KEEPING SCORE: The Dow Jones Industrial Average picked up 39 points, or 0.2 percent, to 17,724 as of 12:15 p.m. Eastern time. The Standard & Poor’s 500 index added two points, or 0.1 percent, to 2,061. The Nasdaq composite index rose 17 points, or 0.4 percent, to 4,887.
HIRING CONTINUES: The U.S. government reported that private employers added 215,000 jobs in March, a bit more than expected. That shows employers are confident enough to add staff even though overall economic growth has slowed down. More people also looked for work and pay ticked higher.
CONSUMER POWER: Consumer companies advanced. McDonald’s rose $1.54, or 1.2 percent, to $127.22, and Visa picked up 97 cents, or 1.3 percent, to $77.45. Home Depot added $1.16 to $134.59.
THE QUOTE: Kate Warne, investment strategist for Edward Jones, said the report shows the U.S. economy is staying on track and growth remains steady in spite of all the stock-market turmoil this year.
“That means more spending on everything from housing to McDonald’s,” she said. “It’s one more confirmation that the worries from earlier in the year really weren’t warranted.”
OIL: Energy prices dropped as investors grew pessimistic about the fate of a proposed deal for major oil-producing nations to reduce production. Benchmark U.S. crude fell $1.35, or 3.5 percent, to $36.99 per barrel in New York. Brent crude, used to price international oils, dropped $1.53, or 3.8 percent, to $38.80 a barrel in London.
Chevron lost $1.13, or 1.2 percent, to $94.27, and Marathon Oil retreated 61 cents, or 5.4 percent, to $10.54.
HITTING THE GAS: Tesla Motors gained $6.68, or 2.9 percent, to $236.45. The electric-car company said it received 115,000 orders for the Model 3, the new, lower-priced vehicle it announced on Thursday.
DRIVE MY CAR: Automakers are falling even though the U.S. auto industry is on pace for its best month in 10 years. While people keep buying cars and trucks in big numbers, discounts are jumping, and there were more selling days last month than usual, which boosted sales.
Ford lost 38 cents, or 2.8 percent, to $13.12, and General Motors declined 89 cents, or 2.8 percent, to $30.54.
ANBANG SAYS BYE: Just days after it offered to buy Starwood Hotels for $15 billion, a consortium led by Anbang Insurance Group ended its bid. Starwood had accepted a $14 billion offer from Marriott, but said Anbang’s bid was better.
Starwood fell $4.38, or 5.2 percent, to $79.05, and Marriott lost $4.35, or 6.1 percent, to $66.83. The deal would create the biggest hotel chain in the world, and competing hotel companies also fell. Hilton shed 61 cents, or 2.7 percent, to $21.91.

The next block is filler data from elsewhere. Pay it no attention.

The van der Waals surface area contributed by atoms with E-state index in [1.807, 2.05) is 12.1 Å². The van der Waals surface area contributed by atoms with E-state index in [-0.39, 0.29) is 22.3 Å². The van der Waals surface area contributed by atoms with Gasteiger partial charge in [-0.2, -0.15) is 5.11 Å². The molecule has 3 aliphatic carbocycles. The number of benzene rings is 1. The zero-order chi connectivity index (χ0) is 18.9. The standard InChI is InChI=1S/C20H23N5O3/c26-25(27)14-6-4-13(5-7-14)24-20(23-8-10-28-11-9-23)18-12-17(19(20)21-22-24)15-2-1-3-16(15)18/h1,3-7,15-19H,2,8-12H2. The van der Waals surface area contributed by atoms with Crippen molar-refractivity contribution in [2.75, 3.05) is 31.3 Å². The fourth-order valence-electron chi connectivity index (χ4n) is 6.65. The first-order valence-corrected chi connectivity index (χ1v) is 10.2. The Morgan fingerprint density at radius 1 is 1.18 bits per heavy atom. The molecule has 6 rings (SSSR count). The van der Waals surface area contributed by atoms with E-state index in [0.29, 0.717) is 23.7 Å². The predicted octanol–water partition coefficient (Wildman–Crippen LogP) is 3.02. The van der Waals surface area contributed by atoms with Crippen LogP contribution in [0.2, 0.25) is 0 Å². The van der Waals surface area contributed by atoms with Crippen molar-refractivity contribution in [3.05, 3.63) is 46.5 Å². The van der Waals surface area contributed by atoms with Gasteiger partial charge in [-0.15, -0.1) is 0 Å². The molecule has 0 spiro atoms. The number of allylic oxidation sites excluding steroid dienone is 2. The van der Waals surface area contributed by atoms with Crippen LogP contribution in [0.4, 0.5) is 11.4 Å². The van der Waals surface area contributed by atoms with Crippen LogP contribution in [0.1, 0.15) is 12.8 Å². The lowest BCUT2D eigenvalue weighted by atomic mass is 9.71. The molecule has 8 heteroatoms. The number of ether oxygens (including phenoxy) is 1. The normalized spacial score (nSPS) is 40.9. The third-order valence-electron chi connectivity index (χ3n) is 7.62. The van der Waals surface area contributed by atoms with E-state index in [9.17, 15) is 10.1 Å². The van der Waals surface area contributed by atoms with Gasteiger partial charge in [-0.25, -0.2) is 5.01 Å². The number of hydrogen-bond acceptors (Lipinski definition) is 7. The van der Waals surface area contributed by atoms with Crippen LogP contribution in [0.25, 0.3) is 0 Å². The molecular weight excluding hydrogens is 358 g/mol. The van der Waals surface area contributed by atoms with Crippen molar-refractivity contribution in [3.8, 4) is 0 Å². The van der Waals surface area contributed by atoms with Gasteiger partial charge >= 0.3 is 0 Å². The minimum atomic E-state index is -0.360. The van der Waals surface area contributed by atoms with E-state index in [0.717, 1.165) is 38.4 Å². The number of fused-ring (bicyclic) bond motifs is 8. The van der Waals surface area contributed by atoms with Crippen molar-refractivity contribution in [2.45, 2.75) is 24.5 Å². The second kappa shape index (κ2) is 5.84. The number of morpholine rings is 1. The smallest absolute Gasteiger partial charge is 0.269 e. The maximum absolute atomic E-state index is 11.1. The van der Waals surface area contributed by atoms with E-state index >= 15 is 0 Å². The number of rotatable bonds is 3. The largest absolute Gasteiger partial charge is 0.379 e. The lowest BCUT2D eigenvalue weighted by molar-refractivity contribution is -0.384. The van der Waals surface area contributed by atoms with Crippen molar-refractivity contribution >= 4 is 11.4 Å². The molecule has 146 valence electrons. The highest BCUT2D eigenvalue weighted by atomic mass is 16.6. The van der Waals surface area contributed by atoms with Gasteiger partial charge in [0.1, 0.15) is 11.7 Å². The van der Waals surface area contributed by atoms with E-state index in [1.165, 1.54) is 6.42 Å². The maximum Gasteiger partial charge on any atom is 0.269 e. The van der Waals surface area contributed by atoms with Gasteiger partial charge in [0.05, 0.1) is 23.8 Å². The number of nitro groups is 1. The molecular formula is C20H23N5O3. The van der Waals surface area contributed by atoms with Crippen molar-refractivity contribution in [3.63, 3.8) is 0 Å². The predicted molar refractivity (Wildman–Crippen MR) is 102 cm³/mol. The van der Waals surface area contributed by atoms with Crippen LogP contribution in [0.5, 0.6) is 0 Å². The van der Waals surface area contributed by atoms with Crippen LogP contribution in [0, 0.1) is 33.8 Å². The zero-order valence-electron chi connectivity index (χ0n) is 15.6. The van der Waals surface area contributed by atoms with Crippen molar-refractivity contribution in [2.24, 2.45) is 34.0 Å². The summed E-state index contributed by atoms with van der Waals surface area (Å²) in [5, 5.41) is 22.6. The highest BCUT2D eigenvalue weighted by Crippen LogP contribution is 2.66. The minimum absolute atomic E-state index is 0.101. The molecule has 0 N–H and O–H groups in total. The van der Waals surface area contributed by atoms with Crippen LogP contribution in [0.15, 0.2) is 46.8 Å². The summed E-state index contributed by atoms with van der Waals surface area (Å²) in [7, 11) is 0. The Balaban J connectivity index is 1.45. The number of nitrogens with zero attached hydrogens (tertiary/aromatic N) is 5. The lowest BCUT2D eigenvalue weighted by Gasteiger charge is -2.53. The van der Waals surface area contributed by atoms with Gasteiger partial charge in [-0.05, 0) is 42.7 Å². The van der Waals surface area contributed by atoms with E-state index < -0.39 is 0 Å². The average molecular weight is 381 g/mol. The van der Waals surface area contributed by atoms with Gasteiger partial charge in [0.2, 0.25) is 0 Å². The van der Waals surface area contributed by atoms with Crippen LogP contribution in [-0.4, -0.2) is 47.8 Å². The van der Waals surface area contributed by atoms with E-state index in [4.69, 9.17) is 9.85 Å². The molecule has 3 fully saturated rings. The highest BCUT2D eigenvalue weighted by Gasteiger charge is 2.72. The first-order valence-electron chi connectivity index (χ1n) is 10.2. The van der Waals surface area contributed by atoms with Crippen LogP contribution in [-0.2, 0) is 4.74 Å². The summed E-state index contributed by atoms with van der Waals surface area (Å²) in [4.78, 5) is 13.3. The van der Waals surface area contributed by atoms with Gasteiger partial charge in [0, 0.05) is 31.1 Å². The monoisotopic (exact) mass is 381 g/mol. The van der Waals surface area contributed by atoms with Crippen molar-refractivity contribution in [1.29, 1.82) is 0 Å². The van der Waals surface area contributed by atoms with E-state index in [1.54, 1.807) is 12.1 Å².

REGENERATING: Regeneron Pharmaceuticals jumped after an eczema drug it is developing with Sanofi met its goals in a late-stage clinical trial. The stock gained $41.26, or 11.4 percent, to $401.70, leading a recovery in drugmaking stocks. Biotechnology companies including Amgen and Gilead Sciences also traded higher.
GOING SOUR: Smartphone maker Blackberry reported disappointing quarterly results, with sales that fell far short of estimates. Its stock gave up 55 cents, or 6.8 percent, to $7.54.
LOSING ALTITUDE: Airlines fell after an analyst warned that companies may slash their business travel. Michael Linenberg of Deutsche Bank said U.S. corporate profits are getting squeezed, and he downgraded Delta, United Continental, American Airlines and Hawaiian.
Delta dipped $1.60, or 3.3 percent, to $47.08, and United Continental fell $3.54, or 5.9 percent, to $56.32. American sank $1.40, or 3.4 percent, to $39.61.
METALS: Gold skidded $20.20, or 1.6 percent, to $1,215.50 an ounce, and silver fell 58 cents, or 3.7 percent, to $14.89 an ounce.
OUTPERFORMING: Retailer Urban Outfitters disclosed strong sales at its older stores, and the stock added 92 cents, or 2.8 percent, to $34.01. Urban Outfitters is the best-performing stock on the S&P 500 index this year, as its value has surged 51 percent.
OVERSEAS: Stocks overseas tumbled. Germany’s DAX lost 1.7 percent, and the CAC-40 in France tumbled 1.4 percent, and in Britain, the FTSE 100 lost 0.5 percent. Tokyo’s Nikkei 225 sank 3.6 percent, while South Korea’s Kospi fell 1.1 percent. Hong Kong’s Hang Seng index declined 1.3 percent. Asian markets were hit by weak Japanese economic data. Japan’s big exporters have been hit by a double whammy of a slowing Chinese economy and a rising yen.
BONDS, CURRENCIES: Bond prices slipped. The yield on the 10-year U.S. Treasury note rose to 1.78 percent from 1.77 percent. The dollar fell to 112.02 yen from 112.53 yen, while the euro was unchanged at $1.1387.